St Mirren's Sean Kelly immune to pressure on Danny Lennon

By Clive LindsayBBC Sport
Sean Kelly races against Hearts striker Callum Paterson to reach the ball

Sean Kelly has become an instant St Mirren hero but insists he is immune to the pressures that have been heaped on manager Danny Lennon.

The left-back's introduction to the Buddies' starting line-up has coincided with two unbeaten games that have gone a long way to saving Lennon's job.

"We have not really talked about it at training," the 20-year-old said after

"I've tried to stay away from it, not reading anything and just tuning out."

St Mirren had travelled to Tynecastle with the prospect of Hearts, who started the season with a 15-point penalty for going into administration, reducing the gap at the bottom of the Premiership to six points.

But the Paisley side headed back along the M8 with a first victory of the season.

"It is only one game and could easily reverse in two weeks' time after the international break, but it's hopefully a start," said Kelly, who had made his first start earlier in the week against Aberdeen.

That draw ended a run of three straight defeats after Lennon changed three of his back four as well as his goalkeeper.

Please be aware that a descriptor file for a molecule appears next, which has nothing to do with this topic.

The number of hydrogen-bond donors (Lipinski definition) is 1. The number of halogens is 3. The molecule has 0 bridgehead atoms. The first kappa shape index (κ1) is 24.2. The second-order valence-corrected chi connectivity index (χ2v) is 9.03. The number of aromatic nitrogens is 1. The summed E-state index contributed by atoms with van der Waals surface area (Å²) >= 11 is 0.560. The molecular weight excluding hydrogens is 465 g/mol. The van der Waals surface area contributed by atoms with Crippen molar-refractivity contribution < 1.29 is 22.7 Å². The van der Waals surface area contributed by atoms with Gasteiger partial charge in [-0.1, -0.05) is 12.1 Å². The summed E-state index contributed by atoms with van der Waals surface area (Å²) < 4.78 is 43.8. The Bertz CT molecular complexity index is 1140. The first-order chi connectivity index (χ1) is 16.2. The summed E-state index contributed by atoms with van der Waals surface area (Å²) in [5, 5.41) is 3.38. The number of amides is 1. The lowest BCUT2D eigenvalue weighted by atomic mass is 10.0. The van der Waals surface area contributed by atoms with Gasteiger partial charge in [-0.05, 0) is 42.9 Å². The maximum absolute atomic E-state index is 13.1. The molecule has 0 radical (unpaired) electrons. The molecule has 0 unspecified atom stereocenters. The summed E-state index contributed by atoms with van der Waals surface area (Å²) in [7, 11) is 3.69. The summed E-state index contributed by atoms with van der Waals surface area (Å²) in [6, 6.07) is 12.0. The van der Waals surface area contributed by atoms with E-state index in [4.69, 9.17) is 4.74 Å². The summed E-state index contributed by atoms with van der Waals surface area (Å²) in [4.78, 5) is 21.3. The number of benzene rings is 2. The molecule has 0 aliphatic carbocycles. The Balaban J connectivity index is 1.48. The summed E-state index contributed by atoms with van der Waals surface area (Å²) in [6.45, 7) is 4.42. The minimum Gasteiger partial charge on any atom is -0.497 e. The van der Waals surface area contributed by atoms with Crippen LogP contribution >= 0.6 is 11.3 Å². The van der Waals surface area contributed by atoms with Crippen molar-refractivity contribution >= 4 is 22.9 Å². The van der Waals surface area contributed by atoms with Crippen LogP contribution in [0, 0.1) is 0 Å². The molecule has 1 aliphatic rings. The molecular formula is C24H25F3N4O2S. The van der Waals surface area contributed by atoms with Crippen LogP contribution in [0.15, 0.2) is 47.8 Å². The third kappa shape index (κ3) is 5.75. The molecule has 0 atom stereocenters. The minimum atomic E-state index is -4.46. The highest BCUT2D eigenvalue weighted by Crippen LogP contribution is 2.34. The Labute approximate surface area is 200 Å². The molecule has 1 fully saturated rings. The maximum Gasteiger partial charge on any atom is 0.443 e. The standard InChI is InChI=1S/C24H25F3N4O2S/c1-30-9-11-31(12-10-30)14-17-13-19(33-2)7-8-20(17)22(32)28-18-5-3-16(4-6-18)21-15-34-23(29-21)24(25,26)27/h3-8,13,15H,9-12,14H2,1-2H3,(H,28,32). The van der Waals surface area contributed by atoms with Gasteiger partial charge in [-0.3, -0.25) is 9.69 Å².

The manager stayed loyal to that unit in Edinburgh, which meant that Kelly retained his place despite the availability of the experienced Danny Grainger after the summer signing's suspension.

"I wasn't too concerned as I thought I had shown on Monday night that I was capable of playing," said Kelly.

"I have been thrown in at the deep end, but I am enjoying it and it's better than sitting on the bench - I wouldn't have it any other way."

Kelly insisted that there had been no panic in the dressing-room despite media speculation about Lennon's future.

"We had the belief in ourselves that we could turn it around," said the product of St Mirren's youth system.

"We just had to stay compact for a game, stay tight and keep a clean sheet."

Kelly was not fazed by playing in front of 15,000, mainly hostile, fans in such a high-profile game.

"When you're young, you dream of playing at places like Tynecastle," he said.

"A couple of my mates are St Mirren fans, so it's a bit surreal.

"But it's just a game of football, at the end of the day, no matter how many fans are there."

Kelly said that playing alongside fellow defenders Darren McGregor and Lee Mair, plus goalkeeper Chris Dilo, in the reserve side had made their introduction to the first-team en masse so much easier.

"I know it's a different level, but at least we aren't strangers," he said.

Lennon suggested that that those players had been spared some of the pressure that had piled on the others.

"I needed to freshen things up in the starting 11 on Monday and I felt it ignited us and gave us a spark to start our season," said the manager.

"I am absolutely delighted for young Sean Kelly, coming through to handle this kind of environment and atmosphere in the manner that he did.

"It's pleasing that we now have two left-backs to compete for that position."

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